The only way to fix this is a full overhaul of the process or some sort of deal between all major PE firms to recruit over a pre-agreed upon period, but I don't think that will ever happen. College or MBA recruiting is governed by the schools so firms can't behave this insanely, and most other industries candidates themselves wouldn't be willing to do this, but bankers are generally insane so they tolerate this. Without any major change, firms will keep being incentivized to either be the first to move or launch as soon as anyone else launches, and will try to conduct interviews as soon quickly as possible. 


Yea for sure, you lay it out in depth. It just seems like a process where both firms and candidates aren't necessarily getting exactly what they want, on average, but ensuring its an okay outcome. Just seems like a stupid irrational proposition. Everyone would likely be better off with a both parties not rushing into decisions and having some form of collusion, like a 2 week window to make and accept offers. I get this is unlikely, its just a very odd dynamic that isn't very smart, despite being run by "the smartest people in the room". 


Pretty incredible journey...let me share my experience, which involves way less preparation and probably benefited from the chaos that was this on-cycle.


Extremely similar background to OP, at one of those respectable bank's healthcare coverage group, not particularly strong or weak within the bank. Sem-target (One of the public flagships), 3.6 GPA but a half decent GMAT score. Went in banking without knowing what I really wanted, actually considered staying on as an associate all the way until I signed PE offer. Also knew MF was a reach so was intentionally targeting UMM/MM. Had good deal experience, mainly because I graduated a semester early, started working early at a Micro-boutique before lateralling to the WF/RBC/Solomon. Modeled a ton at the micro-boutique, but very little after lateralling.


Near the end of 2021 I had a friend who told me that he has 100% conviction recruiting will start early spring, like February, so I scrambled to do a model every week and only did modeling as I was confident I could quickly learn the other interview parts. Did that for a month before realizing it was not happening in February, at the same time a coworker told me that his frat buddy at a MF said on-cycle set to start in August, so I ditched prep completely by early February, but I was cautious and collected 20+ case studies along with a ton of guides, thinking I will read them later.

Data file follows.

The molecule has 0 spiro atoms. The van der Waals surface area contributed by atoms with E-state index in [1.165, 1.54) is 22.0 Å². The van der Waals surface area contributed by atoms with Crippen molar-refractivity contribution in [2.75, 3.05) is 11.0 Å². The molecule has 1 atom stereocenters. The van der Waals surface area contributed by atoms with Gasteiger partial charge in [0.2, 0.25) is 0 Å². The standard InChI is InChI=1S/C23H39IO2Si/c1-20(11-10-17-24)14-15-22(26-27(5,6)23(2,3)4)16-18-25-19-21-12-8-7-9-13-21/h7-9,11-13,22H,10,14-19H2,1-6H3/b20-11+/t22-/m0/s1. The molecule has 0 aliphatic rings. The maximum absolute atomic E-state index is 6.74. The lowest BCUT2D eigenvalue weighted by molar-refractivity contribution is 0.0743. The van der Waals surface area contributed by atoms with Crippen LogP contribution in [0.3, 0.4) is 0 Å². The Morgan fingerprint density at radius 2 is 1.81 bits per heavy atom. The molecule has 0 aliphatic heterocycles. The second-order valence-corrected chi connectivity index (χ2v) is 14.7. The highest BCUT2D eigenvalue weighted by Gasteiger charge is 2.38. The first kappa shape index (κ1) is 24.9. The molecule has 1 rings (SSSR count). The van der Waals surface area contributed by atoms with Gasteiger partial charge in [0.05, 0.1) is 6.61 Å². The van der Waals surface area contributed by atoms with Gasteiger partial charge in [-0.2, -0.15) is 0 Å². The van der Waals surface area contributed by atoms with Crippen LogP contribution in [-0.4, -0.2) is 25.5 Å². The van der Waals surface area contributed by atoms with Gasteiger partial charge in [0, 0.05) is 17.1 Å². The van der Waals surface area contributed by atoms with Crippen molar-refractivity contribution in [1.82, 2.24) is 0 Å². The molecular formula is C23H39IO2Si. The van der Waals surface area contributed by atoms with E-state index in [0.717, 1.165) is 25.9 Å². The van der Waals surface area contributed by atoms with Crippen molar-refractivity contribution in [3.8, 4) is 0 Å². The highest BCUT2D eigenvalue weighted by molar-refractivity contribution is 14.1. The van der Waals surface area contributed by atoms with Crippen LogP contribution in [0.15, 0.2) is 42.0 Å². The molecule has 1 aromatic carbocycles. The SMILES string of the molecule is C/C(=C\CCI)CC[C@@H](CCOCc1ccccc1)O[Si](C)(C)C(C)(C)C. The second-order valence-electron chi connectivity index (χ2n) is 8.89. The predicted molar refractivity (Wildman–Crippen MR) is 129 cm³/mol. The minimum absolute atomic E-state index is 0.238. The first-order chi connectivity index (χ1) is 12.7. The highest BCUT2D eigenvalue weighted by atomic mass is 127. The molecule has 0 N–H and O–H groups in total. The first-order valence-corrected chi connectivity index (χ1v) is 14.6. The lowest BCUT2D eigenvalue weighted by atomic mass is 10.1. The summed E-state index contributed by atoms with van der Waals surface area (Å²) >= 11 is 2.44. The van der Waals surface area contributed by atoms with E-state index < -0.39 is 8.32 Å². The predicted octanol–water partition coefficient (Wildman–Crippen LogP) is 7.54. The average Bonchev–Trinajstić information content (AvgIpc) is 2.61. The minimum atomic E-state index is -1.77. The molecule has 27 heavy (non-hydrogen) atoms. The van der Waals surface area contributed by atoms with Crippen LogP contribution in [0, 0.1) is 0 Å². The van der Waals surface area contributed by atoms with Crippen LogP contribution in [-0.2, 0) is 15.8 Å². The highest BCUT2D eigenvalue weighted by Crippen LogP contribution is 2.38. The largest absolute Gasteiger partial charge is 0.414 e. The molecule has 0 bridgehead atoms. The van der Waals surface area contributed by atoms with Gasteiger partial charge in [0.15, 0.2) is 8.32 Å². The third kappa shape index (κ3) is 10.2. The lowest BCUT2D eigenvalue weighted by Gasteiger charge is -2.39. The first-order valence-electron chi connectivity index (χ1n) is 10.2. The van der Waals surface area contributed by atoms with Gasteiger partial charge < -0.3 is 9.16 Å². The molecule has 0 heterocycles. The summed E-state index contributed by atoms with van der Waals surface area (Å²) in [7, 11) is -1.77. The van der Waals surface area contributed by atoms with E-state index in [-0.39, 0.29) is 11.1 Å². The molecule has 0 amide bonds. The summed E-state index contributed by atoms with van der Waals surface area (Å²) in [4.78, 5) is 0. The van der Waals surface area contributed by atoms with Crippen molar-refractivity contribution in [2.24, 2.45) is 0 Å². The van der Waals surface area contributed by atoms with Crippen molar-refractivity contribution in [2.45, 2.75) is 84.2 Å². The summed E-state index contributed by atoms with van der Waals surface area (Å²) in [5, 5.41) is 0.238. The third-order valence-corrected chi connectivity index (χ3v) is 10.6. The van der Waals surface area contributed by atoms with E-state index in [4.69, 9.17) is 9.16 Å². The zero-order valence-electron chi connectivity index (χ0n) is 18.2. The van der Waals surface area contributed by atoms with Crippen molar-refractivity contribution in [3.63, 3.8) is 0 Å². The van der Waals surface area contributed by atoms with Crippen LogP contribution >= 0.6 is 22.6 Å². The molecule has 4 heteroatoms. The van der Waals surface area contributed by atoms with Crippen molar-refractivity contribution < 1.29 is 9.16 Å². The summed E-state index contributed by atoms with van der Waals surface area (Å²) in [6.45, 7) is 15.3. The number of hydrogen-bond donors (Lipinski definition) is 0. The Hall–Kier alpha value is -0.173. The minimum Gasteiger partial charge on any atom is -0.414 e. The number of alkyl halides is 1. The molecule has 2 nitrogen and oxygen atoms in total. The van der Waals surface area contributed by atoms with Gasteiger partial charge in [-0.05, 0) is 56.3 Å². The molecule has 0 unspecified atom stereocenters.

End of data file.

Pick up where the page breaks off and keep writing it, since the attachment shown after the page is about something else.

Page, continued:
Fast forward to mid March, one of the HH rolls around and schedule a call. Went into it and had 0 clue what I was suppose to say, so I told her along the lines of "I want UMM/MM growth equity, PE, any city". She was visibly unimpressed but reaffirmed that on-cycle would be mid-April the earliest, could quite possibly be post-memorial day. I took her word at face value as that's her fucking job, and only buckled up on what I'd tell these recruiters, no additional prep.

Fund Research

As you could probably tell, I had 0 fucking clue what I wanted. In fact during the first call when the recruit told me a certain GE is 40% sourcing, I had no idea what that meant. With that said, I very much like the idea of optionality, so I devised the great strat of telling half HHs I only want UMM/MM GE, the other half healthcare focused or generalist UMM/MM PE that would consider healthcare investments. All my "research" consists of is looking at funds' website once recruiters tell me what opps are out there.


None, no one gave me any coffee chat slots and I was naïve enough to keep thinking I have time to set up these calls or wait for HHs to set me up.

Actual process: Pre-Interview

On the fateful Wednesday when all the megafunds kicked off I couldn't believe it, at that point I still thought I had until at least mid-April. All I have done is read the guides for 5 hours the weekend prior and run that one model test I studied before February 1 more time. I planned to do mocks, resume checks, deal write-ups, the other 19 out of 20 cases I collected, contact friends & previously connected folks at different funds etc. But no, it went just like that, I didn't do any of the above and day job (IB) work was picking up massively due to new staffings, felt completely screwed.

Wednesday - nothing, Thursday - met with a recruiter, no interviews given to me, Friday - met with another recruiter, no interviews even tho a classmate and a coworker got interviews at a fund I specifically told the HH I was targeting.